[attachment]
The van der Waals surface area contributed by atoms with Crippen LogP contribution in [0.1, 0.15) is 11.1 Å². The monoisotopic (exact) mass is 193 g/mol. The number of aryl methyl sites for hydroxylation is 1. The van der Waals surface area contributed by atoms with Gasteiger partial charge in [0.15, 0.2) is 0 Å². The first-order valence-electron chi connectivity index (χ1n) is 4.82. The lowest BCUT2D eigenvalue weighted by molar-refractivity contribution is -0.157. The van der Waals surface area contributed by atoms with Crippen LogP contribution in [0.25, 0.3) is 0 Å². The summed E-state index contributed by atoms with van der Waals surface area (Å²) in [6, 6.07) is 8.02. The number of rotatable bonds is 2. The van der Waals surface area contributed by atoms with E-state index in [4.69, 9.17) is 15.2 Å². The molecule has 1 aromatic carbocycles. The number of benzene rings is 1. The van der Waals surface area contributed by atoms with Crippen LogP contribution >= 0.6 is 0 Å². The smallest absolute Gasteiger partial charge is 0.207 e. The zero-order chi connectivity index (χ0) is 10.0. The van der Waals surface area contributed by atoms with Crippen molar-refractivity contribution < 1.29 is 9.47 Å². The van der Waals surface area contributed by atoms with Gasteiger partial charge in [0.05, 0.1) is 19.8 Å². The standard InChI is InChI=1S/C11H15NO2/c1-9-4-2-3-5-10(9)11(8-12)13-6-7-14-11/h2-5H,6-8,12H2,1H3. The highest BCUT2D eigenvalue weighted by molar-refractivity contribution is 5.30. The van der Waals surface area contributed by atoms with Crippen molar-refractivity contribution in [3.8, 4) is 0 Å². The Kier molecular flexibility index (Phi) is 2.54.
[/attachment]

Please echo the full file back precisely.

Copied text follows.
The van der Waals surface area contributed by atoms with Crippen LogP contribution in [0.1, 0.15) is 11.1 Å². The monoisotopic (exact) mass is 193 g/mol. The number of aryl methyl sites for hydroxylation is 1. The van der Waals surface area contributed by atoms with Gasteiger partial charge in [0.15, 0.2) is 0 Å². The first-order valence-electron chi connectivity index (χ1n) is 4.82. The lowest BCUT2D eigenvalue weighted by molar-refractivity contribution is -0.157. The van der Waals surface area contributed by atoms with Crippen LogP contribution in [0.25, 0.3) is 0 Å². The summed E-state index contributed by atoms with van der Waals surface area (Å²) in [6, 6.07) is 8.02. The number of rotatable bonds is 2. The van der Waals surface area contributed by atoms with E-state index in [4.69, 9.17) is 15.2 Å². The molecule has 1 aromatic carbocycles. The number of benzene rings is 1. The van der Waals surface area contributed by atoms with Crippen LogP contribution >= 0.6 is 0 Å². The smallest absolute Gasteiger partial charge is 0.207 e. The zero-order chi connectivity index (χ0) is 10.0. The van der Waals surface area contributed by atoms with Crippen molar-refractivity contribution < 1.29 is 9.47 Å². The van der Waals surface area contributed by atoms with Gasteiger partial charge in [0.05, 0.1) is 19.8 Å². The standard InChI is InChI=1S/C11H15NO2/c1-9-4-2-3-5-10(9)11(8-12)13-6-7-14-11/h2-5H,6-8,12H2,1H3. The highest BCUT2D eigenvalue weighted by molar-refractivity contribution is 5.30. The van der Waals surface area contributed by atoms with Crippen molar-refractivity contribution in [3.8, 4) is 0 Å². The Kier molecular flexibility index (Phi) is 2.54.